Please HELP? I’m not asking for the moon here. Many, many people want the same thing. The forum is littered with variations of this request, evidence that many are squandering time like I am, hacking at partial solutions because GH is missing some basic functionality:

This is broken code:
mMaterial__bake_to_layer_2020Jan16a.gh (18.5 KB)

Human does this all pretty well.

The mMaterial component I posted two days ago, using C# found on this forum, offers more parameters that are useful for creating a material and can easily support more properties defined for the class, such as ‘IndexOfRefraction’.

https://developer.rhino3d.com/api/RhinoCommon/html/T_Rhino_DocObjects_Material.htm

Demo:

mMaterial_2020Jan14a
mMaterial_2020Jan14a.gh (46.4 KB)

Properties currently implemented:

  1. DiffuseColor
  2. AmbientColor
  3. EmissionColor
  4. ReflectionColor
  5. Reflectivity
  6. ReflectionGlossiness
  7. Transparency

And as I said before, why must I become dependent on a plugin for a basic, low level capability like this that should be built into Grasshopper?

As noted, encapsulating the C# code in a cluster allows two big improvements:

  • I can rename the output to match the geometry, which isn’t possible on a C# or Python script component.
  • I can edit the cluster and delete inputs that I don’t need to make the cluster footprint smaller on the canvas.
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interesting thread @Joseph_Oster.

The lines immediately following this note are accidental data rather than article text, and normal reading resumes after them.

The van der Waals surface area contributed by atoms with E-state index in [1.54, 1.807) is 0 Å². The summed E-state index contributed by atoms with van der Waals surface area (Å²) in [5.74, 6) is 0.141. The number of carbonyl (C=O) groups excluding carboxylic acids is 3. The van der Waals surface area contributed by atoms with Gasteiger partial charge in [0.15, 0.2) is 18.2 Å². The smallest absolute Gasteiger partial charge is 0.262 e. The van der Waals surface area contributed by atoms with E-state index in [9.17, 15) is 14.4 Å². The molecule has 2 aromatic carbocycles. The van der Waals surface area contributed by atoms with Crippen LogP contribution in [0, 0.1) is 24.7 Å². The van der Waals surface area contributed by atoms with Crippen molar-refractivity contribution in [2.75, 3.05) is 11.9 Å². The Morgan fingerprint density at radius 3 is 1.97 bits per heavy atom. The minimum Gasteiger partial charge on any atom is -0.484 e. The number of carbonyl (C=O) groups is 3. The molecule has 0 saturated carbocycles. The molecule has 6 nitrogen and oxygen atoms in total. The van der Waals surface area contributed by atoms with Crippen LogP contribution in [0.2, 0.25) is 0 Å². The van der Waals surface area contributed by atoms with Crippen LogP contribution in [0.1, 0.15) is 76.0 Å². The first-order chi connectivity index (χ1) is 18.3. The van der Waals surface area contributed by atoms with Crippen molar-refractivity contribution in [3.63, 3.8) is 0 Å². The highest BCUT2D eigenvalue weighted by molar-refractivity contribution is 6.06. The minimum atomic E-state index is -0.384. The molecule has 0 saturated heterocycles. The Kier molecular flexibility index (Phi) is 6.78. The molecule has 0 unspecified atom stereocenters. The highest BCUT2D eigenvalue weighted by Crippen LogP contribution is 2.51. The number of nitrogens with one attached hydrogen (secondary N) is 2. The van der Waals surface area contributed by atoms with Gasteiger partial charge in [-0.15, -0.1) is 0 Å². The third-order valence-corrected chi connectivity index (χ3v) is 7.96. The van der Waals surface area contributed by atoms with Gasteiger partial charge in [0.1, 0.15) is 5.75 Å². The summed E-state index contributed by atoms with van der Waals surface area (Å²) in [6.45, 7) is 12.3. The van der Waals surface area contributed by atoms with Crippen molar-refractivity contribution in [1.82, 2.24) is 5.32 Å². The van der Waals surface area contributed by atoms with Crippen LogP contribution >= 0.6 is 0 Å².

I tried to look into the jan16a gh file you posted. For me this is complicated stuff. One thing I found is that using
scriptcontext.doc.RenderMaterials.Add() works for adding materials to the doc
but I couldn’t figure out how to retrieve the generated material’s index

the document is set to not draw any geometry

@wim already pointed that out in the other thread.

So I looked at it again and tried to use some of that code but failed. Besides, as noted in my reply to @wim, there is a bug in that example. It doesn’t have a ‘try:/finally:’ pattern and so fails to restore ‘scriptcontext.doc’ as recommended, which causes very confusing behavior if there is an error:

finally:
    #we put back the original Grasshopper document as default
    scriptcontext.doc = ghdoc

Personally. based on decades of programming experience, the weird consequences of failing to restore ‘scriptcontext.doc = ghdoc’ indicate a sketchy, prone to failure coding pattern inherent to Rhino scripting - or is it confined to Python?.

And as I said before, why must I become dependent on a plugin for a basic, low level capability like this that should be built into Grasshopper?

You are not wrong, but as I understand GH developments are mostly on hold for GH2. Have you been following David’s progress on GH2? https://www.youtube.com/channel/UCcqTyOLns1CwcGESoXAqyQg

Seems a lot of core stuff will change.

Here’s a quick and dirty version.
First component creates a material that outputs both a “gh” material ;for use with custom preview component, at which point, you could bake that and be done… (python recreation of david’s C# code). The M2 output is a NativeRenderMaterial.
The second component is a very rough “bake with material” option. A better solution would be to not set the material for the first layer in the document, but like I said…rough

Note, the following comment in the developer example:

# At this point, you will see render materials show up in Rhino's
# Materials panel. Note, RhinoDoc.Materials.Count will equal 0. This
# is because we have not added any Rhino materials. We've only added
# Render materials. When you assign a Render material to an object
# or a layer, a compatible Rhino material will be added RhinoDoc.Materials,
# and this material will be referenced by the Render material.

Developer Sample

MaterialGHPY_test.gh (16.6 KB)
Version 6 SR22
(6.22.20009.23271, 01/09/2020)

OK, thanks for the effort. With all the talent on this forum, do we have to settle for “dirty” and “rough”?